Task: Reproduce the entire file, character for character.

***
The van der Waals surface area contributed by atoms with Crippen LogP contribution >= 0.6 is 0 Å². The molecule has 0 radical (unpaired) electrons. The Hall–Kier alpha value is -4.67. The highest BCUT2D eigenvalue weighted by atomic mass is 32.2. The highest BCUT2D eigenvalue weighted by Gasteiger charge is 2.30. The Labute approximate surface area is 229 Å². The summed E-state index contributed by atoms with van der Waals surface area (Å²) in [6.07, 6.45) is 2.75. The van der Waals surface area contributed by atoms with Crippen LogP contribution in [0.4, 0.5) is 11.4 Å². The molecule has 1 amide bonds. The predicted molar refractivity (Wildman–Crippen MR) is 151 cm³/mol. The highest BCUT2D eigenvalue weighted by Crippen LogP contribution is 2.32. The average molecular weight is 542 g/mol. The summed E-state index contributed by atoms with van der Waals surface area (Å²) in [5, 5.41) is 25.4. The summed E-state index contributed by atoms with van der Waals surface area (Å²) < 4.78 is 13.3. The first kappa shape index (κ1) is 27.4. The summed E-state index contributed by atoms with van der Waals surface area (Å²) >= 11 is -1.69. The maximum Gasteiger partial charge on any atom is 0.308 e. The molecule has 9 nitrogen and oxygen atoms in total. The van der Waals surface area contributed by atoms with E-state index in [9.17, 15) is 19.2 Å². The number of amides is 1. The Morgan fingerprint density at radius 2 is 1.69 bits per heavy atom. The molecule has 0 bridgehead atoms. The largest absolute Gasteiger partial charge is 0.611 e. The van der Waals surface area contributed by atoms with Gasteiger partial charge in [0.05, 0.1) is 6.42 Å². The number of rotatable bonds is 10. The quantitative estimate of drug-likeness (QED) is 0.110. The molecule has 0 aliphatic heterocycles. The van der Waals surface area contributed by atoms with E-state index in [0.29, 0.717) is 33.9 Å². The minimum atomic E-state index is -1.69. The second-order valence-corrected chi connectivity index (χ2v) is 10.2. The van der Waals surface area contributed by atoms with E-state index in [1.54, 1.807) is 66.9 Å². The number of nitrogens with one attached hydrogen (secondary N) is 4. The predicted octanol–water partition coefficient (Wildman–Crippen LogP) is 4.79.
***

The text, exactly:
The van der Waals surface area contributed by atoms with Crippen LogP contribution >= 0.6 is 0 Å². The molecule has 0 radical (unpaired) electrons. The Hall–Kier alpha value is -4.67. The highest BCUT2D eigenvalue weighted by atomic mass is 32.2. The highest BCUT2D eigenvalue weighted by Gasteiger charge is 2.30. The Labute approximate surface area is 229 Å². The summed E-state index contributed by atoms with van der Waals surface area (Å²) in [6.07, 6.45) is 2.75. The van der Waals surface area contributed by atoms with Crippen LogP contribution in [0.4, 0.5) is 11.4 Å². The molecule has 1 amide bonds. The predicted molar refractivity (Wildman–Crippen MR) is 151 cm³/mol. The highest BCUT2D eigenvalue weighted by Crippen LogP contribution is 2.32. The average molecular weight is 542 g/mol. The summed E-state index contributed by atoms with van der Waals surface area (Å²) in [5, 5.41) is 25.4. The summed E-state index contributed by atoms with van der Waals surface area (Å²) < 4.78 is 13.3. The first kappa shape index (κ1) is 27.4. The summed E-state index contributed by atoms with van der Waals surface area (Å²) >= 11 is -1.69. The maximum Gasteiger partial charge on any atom is 0.308 e. The molecule has 9 nitrogen and oxygen atoms in total. The van der Waals surface area contributed by atoms with E-state index in [9.17, 15) is 19.2 Å². The number of amides is 1. The Morgan fingerprint density at radius 2 is 1.69 bits per heavy atom. The molecule has 0 bridgehead atoms. The largest absolute Gasteiger partial charge is 0.611 e. The van der Waals surface area contributed by atoms with Gasteiger partial charge in [0.05, 0.1) is 6.42 Å². The number of rotatable bonds is 10. The quantitative estimate of drug-likeness (QED) is 0.110. The molecule has 0 aliphatic heterocycles. The van der Waals surface area contributed by atoms with E-state index in [0.29, 0.717) is 33.9 Å². The minimum atomic E-state index is -1.69. The second-order valence-corrected chi connectivity index (χ2v) is 10.2. The van der Waals surface area contributed by atoms with E-state index in [1.54, 1.807) is 66.9 Å². The number of nitrogens with one attached hydrogen (secondary N) is 4. The predicted octanol–water partition coefficient (Wildman–Crippen LogP) is 4.79.